Tuesday, August 14, 2012

In the footsteps of Aldo Leopold

“Nothing so important as an ethic is ever ‘written’… It evolves in the minds of a thinking community.” – Aldo Leopold, The Land Ethic (1949).

Last week I was challenged to delve deeper into my personal land ethic and reconsider the value of the natural world and my relationship with it.

Along with about 25 others, I participated in the AldoLeopold Foundation’s Land Ethic Leaders Program. It was a two-day program held at the Foundation, focusing on using observation, participation and reflection as methods to explore and deepen our connections to the land.

I’ll be honest – I didn’t know what I was getting myself into! Although I grew up on a farm and have worked on the tree farm and with woodland organizations for two years now, I still feel pretty “green.”

But as soon as the program began, all of my worries were eased. I was surrounded by a welcoming, accepting group. My classmates ranged from a 9th grade high school student, a stay-at-home mom from Seattle, an English professor, a student from Oxford, England, and professionals in wildlife and water conservation, just to name a handful. Much like me, many of us were struggling to really define or clarify our personal land ethics.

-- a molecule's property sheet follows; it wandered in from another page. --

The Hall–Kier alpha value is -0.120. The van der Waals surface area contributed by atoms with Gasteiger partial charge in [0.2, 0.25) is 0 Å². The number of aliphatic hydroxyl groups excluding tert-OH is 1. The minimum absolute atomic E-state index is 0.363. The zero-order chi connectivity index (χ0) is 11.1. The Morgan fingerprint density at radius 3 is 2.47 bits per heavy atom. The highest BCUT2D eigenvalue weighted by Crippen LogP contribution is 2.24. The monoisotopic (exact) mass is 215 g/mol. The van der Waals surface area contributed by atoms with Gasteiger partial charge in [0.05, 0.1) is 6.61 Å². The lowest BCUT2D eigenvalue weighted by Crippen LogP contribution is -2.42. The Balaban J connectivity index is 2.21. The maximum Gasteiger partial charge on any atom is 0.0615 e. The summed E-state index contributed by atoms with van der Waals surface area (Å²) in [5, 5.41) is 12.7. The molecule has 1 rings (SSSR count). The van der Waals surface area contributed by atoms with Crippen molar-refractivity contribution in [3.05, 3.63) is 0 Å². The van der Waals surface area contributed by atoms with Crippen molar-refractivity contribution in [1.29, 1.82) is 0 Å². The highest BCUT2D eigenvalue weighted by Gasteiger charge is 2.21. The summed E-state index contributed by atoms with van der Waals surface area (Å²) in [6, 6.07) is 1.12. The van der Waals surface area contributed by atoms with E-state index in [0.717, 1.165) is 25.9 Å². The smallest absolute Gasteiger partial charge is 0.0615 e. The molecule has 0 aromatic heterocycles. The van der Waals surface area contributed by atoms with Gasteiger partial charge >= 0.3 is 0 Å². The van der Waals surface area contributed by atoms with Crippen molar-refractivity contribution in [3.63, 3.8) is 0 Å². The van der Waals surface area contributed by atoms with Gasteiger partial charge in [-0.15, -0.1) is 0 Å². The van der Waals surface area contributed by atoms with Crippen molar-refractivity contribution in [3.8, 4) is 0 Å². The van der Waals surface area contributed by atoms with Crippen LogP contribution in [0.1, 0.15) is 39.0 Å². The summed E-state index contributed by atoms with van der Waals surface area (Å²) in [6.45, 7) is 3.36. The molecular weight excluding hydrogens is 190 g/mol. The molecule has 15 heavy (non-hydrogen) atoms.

The goal of the program is to “enable community leaders across the country to create opportunities for rich and productive dialogue about humanity’s relationships to land, making room to meet people where they stand and building upon our common ground in conversation rather than in argument.”

Land Ethic Leaders, August 2012
At the end of the two-day program, I felt renewed and ready to take what I learned and engage with my community – including the Woodland Advocates I work with through My Wisconsin Woods and the school groups that visit the farm every year – in an ethics dialogue using observation, participation and reflection. I also felt a stronger connection to the land than I ever have before; the program certainly helped clarify my personal land ethic, but also validated that my land ethic won’t match anyone else’s, and that’s okay – I have a deep respect for any and all definitions of “land ethic,” and for the people who hold them.

I encourage anyone who loves the land, or has an interest in Leopold, or wants to get more involved in their community (however “community” may be defined) to consider participating in the program. Visit the Land EthicLeaders Program website to learn more. 

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